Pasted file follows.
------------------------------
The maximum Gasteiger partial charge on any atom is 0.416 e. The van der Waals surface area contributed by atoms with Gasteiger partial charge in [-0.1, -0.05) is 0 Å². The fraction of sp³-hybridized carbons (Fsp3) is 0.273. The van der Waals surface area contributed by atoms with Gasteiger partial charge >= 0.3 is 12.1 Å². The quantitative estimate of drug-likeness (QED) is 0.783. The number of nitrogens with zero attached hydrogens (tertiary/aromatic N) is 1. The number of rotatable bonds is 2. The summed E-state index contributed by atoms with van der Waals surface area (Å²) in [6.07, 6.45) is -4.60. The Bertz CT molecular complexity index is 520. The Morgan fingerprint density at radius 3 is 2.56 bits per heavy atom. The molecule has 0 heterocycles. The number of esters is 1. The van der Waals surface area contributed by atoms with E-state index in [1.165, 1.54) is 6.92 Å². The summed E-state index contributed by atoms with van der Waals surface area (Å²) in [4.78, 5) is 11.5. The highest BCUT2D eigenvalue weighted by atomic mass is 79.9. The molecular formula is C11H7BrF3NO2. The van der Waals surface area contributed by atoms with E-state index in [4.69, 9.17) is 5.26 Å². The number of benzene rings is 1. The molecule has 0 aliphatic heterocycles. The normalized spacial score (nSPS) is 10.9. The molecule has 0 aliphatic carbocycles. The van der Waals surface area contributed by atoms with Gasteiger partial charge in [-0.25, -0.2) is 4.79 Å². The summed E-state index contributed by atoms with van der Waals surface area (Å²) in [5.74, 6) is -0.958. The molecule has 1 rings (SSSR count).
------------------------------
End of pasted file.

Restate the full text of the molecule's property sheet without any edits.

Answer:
The maximum Gasteiger partial charge on any atom is 0.416 e. The van der Waals surface area contributed by atoms with Gasteiger partial charge in [-0.1, -0.05) is 0 Å². The fraction of sp³-hybridized carbons (Fsp3) is 0.273. The van der Waals surface area contributed by atoms with Gasteiger partial charge >= 0.3 is 12.1 Å². The quantitative estimate of drug-likeness (QED) is 0.783. The number of nitrogens with zero attached hydrogens (tertiary/aromatic N) is 1. The number of rotatable bonds is 2. The summed E-state index contributed by atoms with van der Waals surface area (Å²) in [6.07, 6.45) is -4.60. The Bertz CT molecular complexity index is 520. The Morgan fingerprint density at radius 3 is 2.56 bits per heavy atom. The molecule has 0 heterocycles. The number of esters is 1. The van der Waals surface area contributed by atoms with E-state index in [1.165, 1.54) is 6.92 Å². The summed E-state index contributed by atoms with van der Waals surface area (Å²) in [4.78, 5) is 11.5. The highest BCUT2D eigenvalue weighted by atomic mass is 79.9. The molecular formula is C11H7BrF3NO2. The van der Waals surface area contributed by atoms with E-state index in [4.69, 9.17) is 5.26 Å². The number of benzene rings is 1. The molecule has 0 aliphatic heterocycles. The normalized spacial score (nSPS) is 10.9. The molecule has 0 aliphatic carbocycles. The van der Waals surface area contributed by atoms with Gasteiger partial charge in [-0.25, -0.2) is 4.79 Å². The summed E-state index contributed by atoms with van der Waals surface area (Å²) in [5.74, 6) is -0.958. The molecule has 1 rings (SSSR count).